Bankruptcy Laws Change
New bankruptcy law changes, information, and summary annotated tips
According to the United States Constitution, Article I, Section 8, Congress alone is vested with authority for "establishing an uniform system of bankruptcy throughout the United States." The basic operation of these bankruptcy laws provides the framework for the application of 11 USC. 101, et. seq. (the "Code"). In addition to the Code, all U.S. Courts maintain local rules that supplement Federal Rules and Code requirements. In application, Judges tend to assign greater weight to local case law precedent, i.e. decisions rendered within the district over those rendered in remote parts of the nation. Further, state law determines many issues in Chapter 7 and Chapter 13. For example, the existence of a debt, property exemptions, and ownership rights of occupancy are all properly determined under state laws. See bankruptcy law - all 50 States for annotations and tips.
Effect of the new bankruptcy law reform movement
Since 1994, new bankruptcy laws threatened to restrict, and in many circumstances, abolish consumer bankruptcy relief. These new bankruptcy laws targeted consumers and wage earners while leaving business reorganization for large corporations intact. A new reform act finally passed as the Bankruptcy Abuse Prevention and Consumer Protection Act of 2005 (see new bankruptcy laws for summary), representing the largest departure from traditional jurisprudence in history of U.S. Bankruptcy Courts. Judges lose discretion. Debtors are saddled with onerous burdens of proof and penalties. Creditors receive unprecedented latitude enforcing penalties against debtors. (see also new bankruptcy law amendments rejected).
These new laws create overlapping formulas designed to limit qualification and increase burdens upon debtors across all avenues of relief. However, for many debtors, the effect of these changes and new bankruptcy law definitions will go largely unnoticed in final results. Primarily, the largest impact will be felt those who earn average incomes or higher, without insulation from liability through incorporation. Expect numerous attacks upon the constitutionality of these new laws. Also expect new growth in boutique law firms capable of providing middle Americans with similar privileges and corporate options currently enjoyed by large businesses. See also:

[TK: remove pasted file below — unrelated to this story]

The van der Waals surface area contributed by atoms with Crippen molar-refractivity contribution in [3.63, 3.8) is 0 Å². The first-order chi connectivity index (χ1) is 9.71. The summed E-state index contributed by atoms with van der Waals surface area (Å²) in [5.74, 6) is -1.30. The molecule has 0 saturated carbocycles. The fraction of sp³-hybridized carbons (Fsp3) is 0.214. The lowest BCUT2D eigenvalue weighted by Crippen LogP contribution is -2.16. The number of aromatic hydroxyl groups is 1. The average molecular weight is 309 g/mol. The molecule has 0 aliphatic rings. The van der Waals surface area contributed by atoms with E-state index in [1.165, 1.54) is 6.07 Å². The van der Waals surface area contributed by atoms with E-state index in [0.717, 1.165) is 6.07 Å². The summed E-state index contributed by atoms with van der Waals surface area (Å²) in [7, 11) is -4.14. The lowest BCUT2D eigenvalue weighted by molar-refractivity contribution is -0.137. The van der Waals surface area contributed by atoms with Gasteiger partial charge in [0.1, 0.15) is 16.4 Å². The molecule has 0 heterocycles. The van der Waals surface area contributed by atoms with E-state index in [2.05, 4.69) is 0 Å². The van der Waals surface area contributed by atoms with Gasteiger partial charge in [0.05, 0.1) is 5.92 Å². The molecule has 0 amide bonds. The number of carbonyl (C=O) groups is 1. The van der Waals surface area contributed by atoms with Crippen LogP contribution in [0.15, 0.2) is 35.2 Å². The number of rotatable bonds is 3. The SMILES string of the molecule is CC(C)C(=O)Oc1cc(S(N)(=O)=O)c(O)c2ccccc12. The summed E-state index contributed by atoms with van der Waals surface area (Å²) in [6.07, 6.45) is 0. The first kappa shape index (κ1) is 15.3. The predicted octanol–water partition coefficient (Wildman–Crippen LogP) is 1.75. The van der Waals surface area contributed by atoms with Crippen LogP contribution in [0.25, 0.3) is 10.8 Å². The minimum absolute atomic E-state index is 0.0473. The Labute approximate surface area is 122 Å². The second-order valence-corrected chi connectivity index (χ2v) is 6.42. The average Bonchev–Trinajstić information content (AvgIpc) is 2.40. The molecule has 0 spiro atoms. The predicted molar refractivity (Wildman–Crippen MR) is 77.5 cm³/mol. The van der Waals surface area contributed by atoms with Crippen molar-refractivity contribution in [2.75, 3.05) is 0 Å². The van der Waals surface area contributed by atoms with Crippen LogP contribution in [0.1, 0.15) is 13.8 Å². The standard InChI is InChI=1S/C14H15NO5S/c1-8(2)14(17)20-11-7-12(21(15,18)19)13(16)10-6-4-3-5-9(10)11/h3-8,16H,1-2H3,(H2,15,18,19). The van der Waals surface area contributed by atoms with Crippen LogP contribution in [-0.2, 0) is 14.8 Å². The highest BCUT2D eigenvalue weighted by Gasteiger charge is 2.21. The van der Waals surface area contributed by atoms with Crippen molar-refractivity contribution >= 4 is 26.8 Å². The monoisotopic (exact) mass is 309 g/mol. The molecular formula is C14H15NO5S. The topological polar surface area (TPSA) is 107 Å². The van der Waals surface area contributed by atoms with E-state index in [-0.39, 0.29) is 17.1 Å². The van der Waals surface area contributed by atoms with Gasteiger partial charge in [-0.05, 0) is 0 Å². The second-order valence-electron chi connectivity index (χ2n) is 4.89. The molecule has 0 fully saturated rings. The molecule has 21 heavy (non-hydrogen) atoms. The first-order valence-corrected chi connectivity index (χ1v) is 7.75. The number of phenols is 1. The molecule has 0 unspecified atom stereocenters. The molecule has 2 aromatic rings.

- When will the new bankruptcy law take effect?
- How will new chapter 7 bankruptcy laws change?
- Will payments increase after new chapter 13 bankruptcy laws amendments?
The driving force behind the new bankruptcy law reform acts
More cases are filed each year because more American families are burdened with crushing debt, which indicates fundamental structural changes in the U.S. economy. These changes combine to increase not only bankruptcy filings, but foreclosures, repossessions, utility disconnections, credit card defaults, debt litigation, as well as fuel rising demand for services provided by lenders - debt consolidation loans and so called "independent" non-profit consumer credit counseling supported by credit card companies. Despite cries of crisis, commercial lenders continue soliciting credit card applications with higher spendable limits at an alarming rate.
The factors contributing to filings are: corporate downsizing, outsourcing jobs internationally, income disruptions, loss of high paying jobs, and underemployment of professionals. Most stunning, based on a joint national study conducted by Visa® and MasterCard®, no more than 19% of all cases filed are caused by overspending or recklessness. Unfortunately, over 80% of all filings involve either job loss, disability from illness/injury, or contested divorce. Already stretched beyond return, any one of these unexpected events tends to push average families over the edge.